1Having or showing dogged determination not to change one’s attitude or position on something, especially in spite of good reasons to do so: you’re a silly, stubborn old woman
Are you stubborn as a grass stain or as easy going as a light breeze on a warm day? Tell us about the ways in which you’re stubborn — which issues make you dig your heels in and refuse to budge?
Although I’m generally an easy going person and tend to go along with what people around me want I can be extremely stubborn at times. Sometimes this can be a good thing, for example if I am trying to do something with a computer I’ll worry away at it until I get it to work the way I want. I just hate to let it beat me.
It also means that once I form an opinion I don’t change it very easily. I won’t say I never change. Politically I’ve changed from the Right to the Left but it took over ten years.
If I decide I’m not going to do something it’s very hard to move me. I resisted when my cousin tried to persuade me to join the Girl Guides with her. I had made up my mind that it was not for me and nothing she could say could change it. She also tried to persuade me to go to the same high school as her and didn’t succeed in that either. I was more interested in the subjects being taught at the other high school in town and peer group pressure wasn’t going to change that.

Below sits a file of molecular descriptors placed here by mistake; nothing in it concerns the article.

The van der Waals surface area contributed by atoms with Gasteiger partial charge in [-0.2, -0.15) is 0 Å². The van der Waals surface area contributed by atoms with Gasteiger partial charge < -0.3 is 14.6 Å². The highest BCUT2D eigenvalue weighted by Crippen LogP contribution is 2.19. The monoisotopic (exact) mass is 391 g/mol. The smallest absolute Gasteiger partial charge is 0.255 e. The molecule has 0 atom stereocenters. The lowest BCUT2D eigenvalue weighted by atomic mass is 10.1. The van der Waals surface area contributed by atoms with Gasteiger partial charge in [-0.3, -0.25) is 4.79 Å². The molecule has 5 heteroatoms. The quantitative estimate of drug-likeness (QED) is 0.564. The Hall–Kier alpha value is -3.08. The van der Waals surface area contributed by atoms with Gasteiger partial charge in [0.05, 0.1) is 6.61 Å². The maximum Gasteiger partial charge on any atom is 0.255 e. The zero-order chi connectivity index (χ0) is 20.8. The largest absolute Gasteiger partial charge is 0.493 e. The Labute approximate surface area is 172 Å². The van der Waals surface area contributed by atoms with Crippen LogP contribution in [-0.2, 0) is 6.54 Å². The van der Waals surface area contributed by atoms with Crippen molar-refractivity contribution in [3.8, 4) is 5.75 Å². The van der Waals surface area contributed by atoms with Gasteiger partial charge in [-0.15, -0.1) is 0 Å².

On the other hand I can be very stubborn about things that really don’t matter at all. For example, in the early 1970s when I was a teenager Daylight Saving Time was introduced in South Australia where I lived . Like many people at the time I wasn’t impressed with the idea, not because I thought that my chickens would stop laying or my curtains would fade. I just thought that it was messing with the sun and that if people wanted to have more free time to go to the beach after work they should all just start work an hour earlier. I often used to get up at 5:30 a.m. in those days and couldn’t see why others couldn’t do the same. Well, as I was too young to vote my thoughts counted for nothing and we got Daylight Saving anyway. I was having none of it though. I decided that the rest of the state could do as they pleased but there was no way I was putting my watch forward come October. I didn’t either, I can’t remember how long I kept it up for but it was at least a couple of years. I never put my watch forward or my alarm clock so for half the year I was out of sync with everyone else. If anyone asked me what time it was I told them the time by the sun. It didn’t change anything but I felt I had scored a point over the stupid Daylight Saving supporters. I think that in the end I realised that Daylight Saving Time wasn’t going to go away so I bowed to the inevitable. I actually don’t mind it now but only since we’ve lived in Tasmania where the climate is better and the extra hour of daylight doesn’t mean an extra hour of extreme heat.